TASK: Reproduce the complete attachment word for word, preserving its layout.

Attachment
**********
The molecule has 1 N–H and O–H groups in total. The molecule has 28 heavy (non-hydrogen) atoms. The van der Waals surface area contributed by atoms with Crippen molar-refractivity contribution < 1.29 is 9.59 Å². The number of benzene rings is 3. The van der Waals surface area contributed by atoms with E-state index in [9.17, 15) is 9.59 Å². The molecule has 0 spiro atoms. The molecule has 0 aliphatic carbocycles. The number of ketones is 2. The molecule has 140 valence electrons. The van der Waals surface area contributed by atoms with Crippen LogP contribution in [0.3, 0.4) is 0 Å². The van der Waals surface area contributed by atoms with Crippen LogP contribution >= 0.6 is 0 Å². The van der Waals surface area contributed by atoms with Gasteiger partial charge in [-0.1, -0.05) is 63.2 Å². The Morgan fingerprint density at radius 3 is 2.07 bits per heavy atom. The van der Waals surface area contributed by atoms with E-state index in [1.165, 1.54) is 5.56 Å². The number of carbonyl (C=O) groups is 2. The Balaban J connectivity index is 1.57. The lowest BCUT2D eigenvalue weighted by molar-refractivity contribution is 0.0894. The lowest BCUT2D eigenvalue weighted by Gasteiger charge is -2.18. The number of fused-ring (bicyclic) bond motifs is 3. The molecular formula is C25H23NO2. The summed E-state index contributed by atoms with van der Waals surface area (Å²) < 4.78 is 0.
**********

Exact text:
The molecule has 1 N–H and O–H groups in total. The molecule has 28 heavy (non-hydrogen) atoms. The van der Waals surface area contributed by atoms with Crippen molar-refractivity contribution < 1.29 is 9.59 Å². The number of benzene rings is 3. The van der Waals surface area contributed by atoms with E-state index in [9.17, 15) is 9.59 Å². The molecule has 0 spiro atoms. The molecule has 0 aliphatic carbocycles. The number of ketones is 2. The molecule has 140 valence electrons. The van der Waals surface area contributed by atoms with Crippen LogP contribution in [0.3, 0.4) is 0 Å². The van der Waals surface area contributed by atoms with Crippen LogP contribution >= 0.6 is 0 Å². The van der Waals surface area contributed by atoms with Gasteiger partial charge in [-0.1, -0.05) is 63.2 Å². The Morgan fingerprint density at radius 3 is 2.07 bits per heavy atom. The van der Waals surface area contributed by atoms with E-state index in [1.165, 1.54) is 5.56 Å². The number of carbonyl (C=O) groups is 2. The Balaban J connectivity index is 1.57. The lowest BCUT2D eigenvalue weighted by molar-refractivity contribution is 0.0894. The lowest BCUT2D eigenvalue weighted by Gasteiger charge is -2.18. The number of fused-ring (bicyclic) bond motifs is 3. The molecular formula is C25H23NO2. The summed E-state index contributed by atoms with van der Waals surface area (Å²) < 4.78 is 0.